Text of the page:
Since 1973, the CPIM program has educated more than 100,000 manufacturing professionals on essential terminology, concepts, and strategies related to demand management, procurement and supplier planning, material requirements planning, capacity requirements planning, sales and operations planning, master scheduling, performance measurements, supplier relationships, quality control, and continuous improvement.
Attaining the CPIM professional designation, or other equivalent designations, carry many tangible benefits.
My Top Five list is:
1. Increased salary potential: Recent studies published in MM&D, Transportation & Logistics and Purchasing b2b Magazines show that a professional designation such as CPIM increases reported salary levels by significant levels, often over 10%. The 2006 Salary Survey published in MM&D Magazine in October 2006 showed that those who claimed to have APICS Certification reported average salaries of $90,504 versus those with only a University undergraduate degree of $80,216, and compared to those with a Community College diploma of $72,597. It seems that the CPIM designation can easily pay for itself!
2. Increased potential for career advancement: The PMAC Salary Survey published in November 2009 showed that 73% of respondents listed their employers as being increasingly aware of supply chain professionals, that 71% of respondents agreed that the current recession has made their employers appreciate their skills more, and that 2 out of 3 employers actually pay for full certification programs! (A higher percentage will pay for relevant courses). In this same 2009 survey, 72% of respondents agreed with the statement “For me to get ahead in my job, I really should have a professional designation”. One respondent to the same question in a 2006 survey commented “I found that when I did not have my credentials, that I was overlooked for new roles and positions even though I was quite capable of performing the task.”
3. A Better Resume: For those who are “on the move” in their careers, or looking for greener pastures, the CPIM designation serves as a great tool to set you apart from the pack. The current labour market is heated, and participants need every advantage to differentiate themselves from their competitors. When highlighted on your resume, along with a University Degree or College Diploma, your application to work with a new firm has a much better chance at being put on the top of the pile. Further, employers will see that you are willing and driven to improve your skills through lifelong learning.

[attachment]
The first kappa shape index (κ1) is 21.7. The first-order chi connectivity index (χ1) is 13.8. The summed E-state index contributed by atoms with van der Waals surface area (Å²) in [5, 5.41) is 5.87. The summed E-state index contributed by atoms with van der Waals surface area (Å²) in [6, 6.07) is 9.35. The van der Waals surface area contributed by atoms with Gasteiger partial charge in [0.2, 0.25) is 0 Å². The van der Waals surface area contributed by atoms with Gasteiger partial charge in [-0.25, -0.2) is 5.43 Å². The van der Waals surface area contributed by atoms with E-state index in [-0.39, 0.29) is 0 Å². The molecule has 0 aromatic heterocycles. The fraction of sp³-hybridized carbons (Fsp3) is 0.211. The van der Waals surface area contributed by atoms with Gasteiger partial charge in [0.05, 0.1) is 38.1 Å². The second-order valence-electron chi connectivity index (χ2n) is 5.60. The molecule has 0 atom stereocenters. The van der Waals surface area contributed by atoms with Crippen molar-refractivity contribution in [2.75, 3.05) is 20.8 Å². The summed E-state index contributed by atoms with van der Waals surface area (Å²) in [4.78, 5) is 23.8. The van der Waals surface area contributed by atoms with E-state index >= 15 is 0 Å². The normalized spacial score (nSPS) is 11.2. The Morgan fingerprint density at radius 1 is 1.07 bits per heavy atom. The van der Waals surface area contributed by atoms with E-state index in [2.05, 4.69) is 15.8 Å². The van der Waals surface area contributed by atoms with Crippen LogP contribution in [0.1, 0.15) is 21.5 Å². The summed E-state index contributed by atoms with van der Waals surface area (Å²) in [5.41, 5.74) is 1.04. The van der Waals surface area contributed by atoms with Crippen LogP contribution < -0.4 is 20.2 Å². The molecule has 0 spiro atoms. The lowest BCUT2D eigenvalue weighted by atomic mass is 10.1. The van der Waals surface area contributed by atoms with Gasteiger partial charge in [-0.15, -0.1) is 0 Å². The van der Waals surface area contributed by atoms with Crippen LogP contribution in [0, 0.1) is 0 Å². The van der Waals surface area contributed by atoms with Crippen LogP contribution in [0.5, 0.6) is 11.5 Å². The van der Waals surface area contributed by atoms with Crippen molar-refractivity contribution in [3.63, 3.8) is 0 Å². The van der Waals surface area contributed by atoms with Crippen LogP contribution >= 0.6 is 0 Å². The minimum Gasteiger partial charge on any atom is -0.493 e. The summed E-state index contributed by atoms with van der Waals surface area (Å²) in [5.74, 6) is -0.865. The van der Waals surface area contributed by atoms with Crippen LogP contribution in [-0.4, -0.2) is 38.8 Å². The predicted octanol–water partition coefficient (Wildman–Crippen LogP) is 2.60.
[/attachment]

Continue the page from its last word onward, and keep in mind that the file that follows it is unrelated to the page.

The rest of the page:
4. You will learn from the best!: APICS training and education is readily acknowledged and recognized as being World Class. The APICS Body of Knowledge is second to none. Very few organizations have the resources to develop and own such knowledge “in house” – it is not a core competency for most. At APICS, education is what we do, and why we exist! You can be confident that APICS-provided education is recognized and valued around the world.
5. You can make a better contribution: We all want to make a contribution to our employers and our companies. We want to feel appreciated and valued as an employee. We want our companies to succeed and prosper. By pursuing the CPIM designation, you will increase your functional knowledge of production and inventory management. You will be able to predict outcomes more accurately. You will be able to increase efficiency across the processes of your organization’s supply chain. And you will be able to increase profitability by optimizing your firm’s inventory investment.
You should, as an individual or as a company, start to enjoy the benefits of professional designations for yourself or your employees as soon as possible. The Durham APICS Chapter, for example, offers CPIM examination preparation courses on Saturdays throughout the year.
Don’t delay! Start a new beginning today!
John Skelton is the Principal Consultant and founder of Strategic Inventory Management.